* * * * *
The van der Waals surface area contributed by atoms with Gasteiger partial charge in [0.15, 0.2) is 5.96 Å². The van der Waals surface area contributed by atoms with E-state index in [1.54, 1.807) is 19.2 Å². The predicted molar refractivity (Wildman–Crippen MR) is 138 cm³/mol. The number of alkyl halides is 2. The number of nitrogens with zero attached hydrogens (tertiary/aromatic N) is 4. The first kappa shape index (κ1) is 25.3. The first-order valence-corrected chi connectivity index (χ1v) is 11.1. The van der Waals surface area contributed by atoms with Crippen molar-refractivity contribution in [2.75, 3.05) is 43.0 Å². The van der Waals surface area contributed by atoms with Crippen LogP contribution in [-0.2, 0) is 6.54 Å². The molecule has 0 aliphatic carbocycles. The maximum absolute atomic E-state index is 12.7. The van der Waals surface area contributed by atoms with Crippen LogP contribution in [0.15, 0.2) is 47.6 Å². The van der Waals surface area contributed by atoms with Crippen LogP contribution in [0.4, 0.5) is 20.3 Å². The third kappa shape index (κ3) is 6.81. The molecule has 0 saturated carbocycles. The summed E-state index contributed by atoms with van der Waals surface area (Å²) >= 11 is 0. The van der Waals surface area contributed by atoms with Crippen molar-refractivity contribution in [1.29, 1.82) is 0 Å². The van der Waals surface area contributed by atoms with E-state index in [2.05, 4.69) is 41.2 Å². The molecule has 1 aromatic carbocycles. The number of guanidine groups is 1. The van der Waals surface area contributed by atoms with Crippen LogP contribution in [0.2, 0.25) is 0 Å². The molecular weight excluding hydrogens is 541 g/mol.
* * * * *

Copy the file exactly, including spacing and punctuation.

The van der Waals surface area contributed by atoms with Gasteiger partial charge in [0.15, 0.2) is 5.96 Å². The van der Waals surface area contributed by atoms with E-state index in [1.54, 1.807) is 19.2 Å². The predicted molar refractivity (Wildman–Crippen MR) is 138 cm³/mol. The number of alkyl halides is 2. The number of nitrogens with zero attached hydrogens (tertiary/aromatic N) is 4. The first kappa shape index (κ1) is 25.3. The first-order valence-corrected chi connectivity index (χ1v) is 11.1. The van der Waals surface area contributed by atoms with Crippen molar-refractivity contribution in [2.75, 3.05) is 43.0 Å². The van der Waals surface area contributed by atoms with Crippen LogP contribution in [-0.2, 0) is 6.54 Å². The molecule has 0 aliphatic carbocycles. The maximum absolute atomic E-state index is 12.7. The van der Waals surface area contributed by atoms with Crippen LogP contribution in [0.15, 0.2) is 47.6 Å². The van der Waals surface area contributed by atoms with Crippen LogP contribution in [0.4, 0.5) is 20.3 Å². The third kappa shape index (κ3) is 6.81. The molecule has 0 saturated carbocycles. The summed E-state index contributed by atoms with van der Waals surface area (Å²) >= 11 is 0. The van der Waals surface area contributed by atoms with Crippen molar-refractivity contribution in [1.29, 1.82) is 0 Å². The van der Waals surface area contributed by atoms with E-state index in [2.05, 4.69) is 41.2 Å². The molecule has 1 aromatic carbocycles. The number of guanidine groups is 1. The van der Waals surface area contributed by atoms with Crippen LogP contribution in [0.2, 0.25) is 0 Å². The molecular weight excluding hydrogens is 541 g/mol.